The infamous FinFisher cyber espionage tool has gone mobile, malware style. Multiple mobile Trojans for the Android, iOS, BlackBerry, Symbian, and Windows Mobile platforms have been discovered as have many Command and Control (C&C) servers around the world that they communicate with. Security researchers from the University of Toronto Munk School of Global Affairs‘ Citizen Lab (via The Financial Post) have published an extensive report detailing their findings.
The malware is designed to spy on you via your phone. It can monitor your apps, emails, text messages, and voice calls. It can phone home to send data as well as get further instructions. It can track your location.
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While FinFisher is described as surveillance software developed by U.K.-based Gamma Group, what we’re talking about here is malware. The researchers say the discovered “tools” are consistent in functionality with documentation for the FinSpy Mobile product, a component of the FinFisher toolkit.
Your phone can get infected if you are tricked into downloading the spyware, which can be disguised as something other than FinSpy. You don’t even have to be using your browser: it can come via a text message that looks like it’s from your cellular provider, asking you to install an app or perform a system update.
The Android version of this threat comes in the form of an APK that installs itself as “Android Services.” It requests a massive slew of permissions:
One of the samples calls home to C&C servers located in the Czech Republic and the U.K.
The iOS threat was developed for Arm7, and appears to work on iOS 4.0+, meaning the iPhone 4, iPhone 4S, iPad 1, iPad 2, iPad 3, as well as the iPod touch 3 and the iPod touch 4 are all affected. The bundle is typically called “install_manager.app.” Multiple references to “FinSpy” are all over the binary, and it appears that a developer’s certificate belonging to Martin Muench, Managing Director of Gamma International and head of the FinFisher product portfolio, was used. The malware makes a point to keep itself from being wiped upon a reboot of an infected iOS device. The threat can perform arbitrary data exfiltration, SMS interception, and so on.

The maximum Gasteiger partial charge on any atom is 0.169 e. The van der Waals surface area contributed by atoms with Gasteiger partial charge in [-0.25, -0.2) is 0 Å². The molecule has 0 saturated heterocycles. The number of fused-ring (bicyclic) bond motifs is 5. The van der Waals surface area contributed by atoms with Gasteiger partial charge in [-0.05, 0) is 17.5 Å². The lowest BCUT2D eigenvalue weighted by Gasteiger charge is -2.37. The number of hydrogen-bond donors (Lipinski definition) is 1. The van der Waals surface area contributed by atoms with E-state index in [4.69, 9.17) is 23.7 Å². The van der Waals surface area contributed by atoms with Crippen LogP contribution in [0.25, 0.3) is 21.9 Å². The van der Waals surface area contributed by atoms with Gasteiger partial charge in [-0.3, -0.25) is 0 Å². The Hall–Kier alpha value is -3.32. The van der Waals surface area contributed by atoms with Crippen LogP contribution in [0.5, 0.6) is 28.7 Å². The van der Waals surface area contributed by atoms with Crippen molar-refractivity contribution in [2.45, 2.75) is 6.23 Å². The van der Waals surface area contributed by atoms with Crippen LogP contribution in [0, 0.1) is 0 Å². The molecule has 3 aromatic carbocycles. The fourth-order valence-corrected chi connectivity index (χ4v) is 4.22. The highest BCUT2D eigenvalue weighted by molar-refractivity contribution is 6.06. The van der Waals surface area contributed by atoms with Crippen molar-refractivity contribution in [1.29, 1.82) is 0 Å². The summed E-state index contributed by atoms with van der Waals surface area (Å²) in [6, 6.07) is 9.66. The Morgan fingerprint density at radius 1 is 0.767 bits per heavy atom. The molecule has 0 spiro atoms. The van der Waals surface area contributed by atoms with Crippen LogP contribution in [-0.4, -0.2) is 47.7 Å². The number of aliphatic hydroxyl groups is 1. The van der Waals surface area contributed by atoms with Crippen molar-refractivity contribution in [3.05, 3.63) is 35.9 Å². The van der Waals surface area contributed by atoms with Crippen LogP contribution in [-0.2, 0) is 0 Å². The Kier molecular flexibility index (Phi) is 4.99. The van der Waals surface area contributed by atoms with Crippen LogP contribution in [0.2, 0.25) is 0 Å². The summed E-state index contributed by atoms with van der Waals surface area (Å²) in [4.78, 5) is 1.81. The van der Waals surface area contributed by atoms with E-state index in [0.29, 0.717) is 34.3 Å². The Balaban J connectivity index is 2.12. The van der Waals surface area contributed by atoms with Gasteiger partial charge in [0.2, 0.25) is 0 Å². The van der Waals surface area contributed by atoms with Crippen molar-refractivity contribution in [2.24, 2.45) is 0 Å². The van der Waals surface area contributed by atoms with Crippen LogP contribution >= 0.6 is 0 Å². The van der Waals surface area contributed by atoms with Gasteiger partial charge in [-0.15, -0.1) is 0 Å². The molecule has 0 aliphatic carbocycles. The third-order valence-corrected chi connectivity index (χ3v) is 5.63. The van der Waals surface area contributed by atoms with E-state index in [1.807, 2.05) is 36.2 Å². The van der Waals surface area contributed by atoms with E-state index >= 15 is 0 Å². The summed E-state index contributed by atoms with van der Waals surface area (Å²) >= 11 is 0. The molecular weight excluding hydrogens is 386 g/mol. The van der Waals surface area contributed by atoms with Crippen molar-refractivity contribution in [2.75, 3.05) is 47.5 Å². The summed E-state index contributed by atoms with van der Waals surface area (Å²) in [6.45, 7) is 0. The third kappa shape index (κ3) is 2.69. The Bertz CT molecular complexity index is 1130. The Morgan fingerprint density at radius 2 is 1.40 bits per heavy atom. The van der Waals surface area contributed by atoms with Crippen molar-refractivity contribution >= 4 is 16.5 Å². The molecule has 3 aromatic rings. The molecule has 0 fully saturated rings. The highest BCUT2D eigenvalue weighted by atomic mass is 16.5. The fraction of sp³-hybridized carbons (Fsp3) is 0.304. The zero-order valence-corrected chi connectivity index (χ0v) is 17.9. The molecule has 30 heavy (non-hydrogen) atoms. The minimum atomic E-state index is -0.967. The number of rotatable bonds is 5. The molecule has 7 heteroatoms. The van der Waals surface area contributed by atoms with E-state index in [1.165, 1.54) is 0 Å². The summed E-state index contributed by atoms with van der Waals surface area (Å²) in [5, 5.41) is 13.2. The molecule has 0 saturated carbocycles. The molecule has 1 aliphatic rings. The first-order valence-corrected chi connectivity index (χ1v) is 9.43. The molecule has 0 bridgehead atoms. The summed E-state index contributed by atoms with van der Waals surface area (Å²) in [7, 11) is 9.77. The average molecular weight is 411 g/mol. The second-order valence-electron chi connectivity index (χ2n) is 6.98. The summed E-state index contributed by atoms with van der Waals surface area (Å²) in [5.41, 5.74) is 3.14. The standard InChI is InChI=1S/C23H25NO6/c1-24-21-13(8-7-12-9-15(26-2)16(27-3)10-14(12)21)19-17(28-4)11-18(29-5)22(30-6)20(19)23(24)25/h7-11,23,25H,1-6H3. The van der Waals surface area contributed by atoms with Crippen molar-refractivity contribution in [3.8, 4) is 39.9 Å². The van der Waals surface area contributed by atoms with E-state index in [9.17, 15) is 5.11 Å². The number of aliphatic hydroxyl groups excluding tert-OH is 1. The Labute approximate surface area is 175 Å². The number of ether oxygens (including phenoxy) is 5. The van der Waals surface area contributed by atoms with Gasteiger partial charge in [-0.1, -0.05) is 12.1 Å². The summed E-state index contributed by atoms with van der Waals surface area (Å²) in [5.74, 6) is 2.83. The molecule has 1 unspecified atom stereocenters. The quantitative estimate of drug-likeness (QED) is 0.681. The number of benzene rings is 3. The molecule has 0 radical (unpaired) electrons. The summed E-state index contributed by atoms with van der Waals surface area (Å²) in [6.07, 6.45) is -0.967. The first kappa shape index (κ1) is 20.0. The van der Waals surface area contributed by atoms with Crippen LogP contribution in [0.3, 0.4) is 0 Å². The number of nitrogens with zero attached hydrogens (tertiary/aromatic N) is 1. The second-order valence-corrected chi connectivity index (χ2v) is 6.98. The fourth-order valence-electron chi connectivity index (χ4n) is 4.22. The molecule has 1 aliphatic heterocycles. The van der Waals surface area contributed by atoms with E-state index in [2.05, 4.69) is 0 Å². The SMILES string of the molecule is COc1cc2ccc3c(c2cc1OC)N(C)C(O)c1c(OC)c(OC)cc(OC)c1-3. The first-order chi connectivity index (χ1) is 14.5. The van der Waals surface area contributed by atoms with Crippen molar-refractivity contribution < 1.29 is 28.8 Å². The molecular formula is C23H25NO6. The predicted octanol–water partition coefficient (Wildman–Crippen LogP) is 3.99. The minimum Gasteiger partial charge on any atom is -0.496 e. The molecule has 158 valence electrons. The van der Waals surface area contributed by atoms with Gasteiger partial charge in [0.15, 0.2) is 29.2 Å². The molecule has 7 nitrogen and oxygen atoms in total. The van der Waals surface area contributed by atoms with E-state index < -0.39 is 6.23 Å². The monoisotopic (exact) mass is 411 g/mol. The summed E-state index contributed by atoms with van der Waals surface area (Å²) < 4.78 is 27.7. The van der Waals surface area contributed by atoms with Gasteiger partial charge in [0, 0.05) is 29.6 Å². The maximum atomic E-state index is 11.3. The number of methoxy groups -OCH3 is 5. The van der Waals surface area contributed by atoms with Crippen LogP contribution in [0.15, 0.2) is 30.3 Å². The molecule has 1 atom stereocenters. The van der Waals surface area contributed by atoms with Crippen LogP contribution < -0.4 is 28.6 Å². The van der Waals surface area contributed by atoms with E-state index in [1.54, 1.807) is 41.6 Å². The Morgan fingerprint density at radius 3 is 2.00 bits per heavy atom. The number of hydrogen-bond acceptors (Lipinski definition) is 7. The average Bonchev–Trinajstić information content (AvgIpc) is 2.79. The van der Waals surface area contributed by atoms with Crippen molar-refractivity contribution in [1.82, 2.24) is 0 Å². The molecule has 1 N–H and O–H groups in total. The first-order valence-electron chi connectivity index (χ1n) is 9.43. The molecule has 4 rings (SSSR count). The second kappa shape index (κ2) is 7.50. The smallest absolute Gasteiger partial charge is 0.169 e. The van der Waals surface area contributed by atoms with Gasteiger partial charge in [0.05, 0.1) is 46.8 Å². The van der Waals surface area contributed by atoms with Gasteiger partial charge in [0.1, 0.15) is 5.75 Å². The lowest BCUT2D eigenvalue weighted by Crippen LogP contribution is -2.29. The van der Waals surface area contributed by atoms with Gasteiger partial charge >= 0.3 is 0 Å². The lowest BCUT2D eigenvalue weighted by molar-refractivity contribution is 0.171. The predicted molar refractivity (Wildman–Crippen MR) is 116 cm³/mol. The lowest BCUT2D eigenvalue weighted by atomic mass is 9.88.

The BlackBerry threat is a complex .code file. It can manipulate BlackBerry apps, access crypto libraries, and access other phone functionality such as sending SMS messages. The malware can call home to Germany and Indonesia. It asks for a slew of permissions:
- Location Data
- Cross Applicaiton Communication
- Device Settings
- Application Management
- Input Simulation
- Browser Filtering
- Security Timer Reset
- Organizer Data
- and Security Data
The malware can log and manipulate phone events, and can even accept a silent call so that the attacker can listen to a conversation in the infected phone’s vicinity. It can also record sent and received email messages, record BBM messages, listen for both incoming and outgoing SMS messages, and even monitor WhatsApp.
The Symbian threat calls itself “System Update” or “Installation File.” The former requests the following capabilities:
The Trusted UI one is interesting because it is only specifically used when confidentiality and security are critical. In other words, most apps don’t ever touch it.
The Windows Mobile threat provides interception and monitoring capabilities (Windows Phone appears unaffected). Depending on the status of the device or monitored events, the malware communicates notifications back to the C&C server. It uses the following modules:
The malware can thus manipulate phone calls as well as track the device using GPS.
In addition to their app analysis, the security researchers also scanned the Internet for where FinSpy C&C servers could be operating. They found two servers in Brunei, one in Turkmenistan’s Ministry of Communications, two in Singapore, one in the Netherlands, a new server in Indonesia, and a new server in Bahrain. There are new ones in certain countries because Rapid7 previously found C&C servers for FinFisher in 10 countries: Indonesia, Australia, Qatar, Ethiopia, Czech Republic, Estonia, Mongolia, Latvia, the UAE, and the U.S.
Despite all this worrying information, there’s good news. While these Trojans provide substantial surveillance functionality, there is no evidence of them exploiting the aforementioned mobile platforms on their own. As such, cybercriminals will need to figure out how to leverage an existing exploit, or use social engineering to get on your device. Alternatively, they can also physically access your phone.
To protect yourself, here’s what the researchers suggest you do:
We recommend that all users run Anti-Virus software, promptly apply (legitimate) updates when they become available, use screen locks, passwords and device encryption (when available). Do not run untrusted applications and do not allow third parties access to mobile devices.
In other words, stay clear of any apps that ask for far too many permissions to install, and always keep your phone on you and away from those who may want to track you.
Image credit: stock.xchng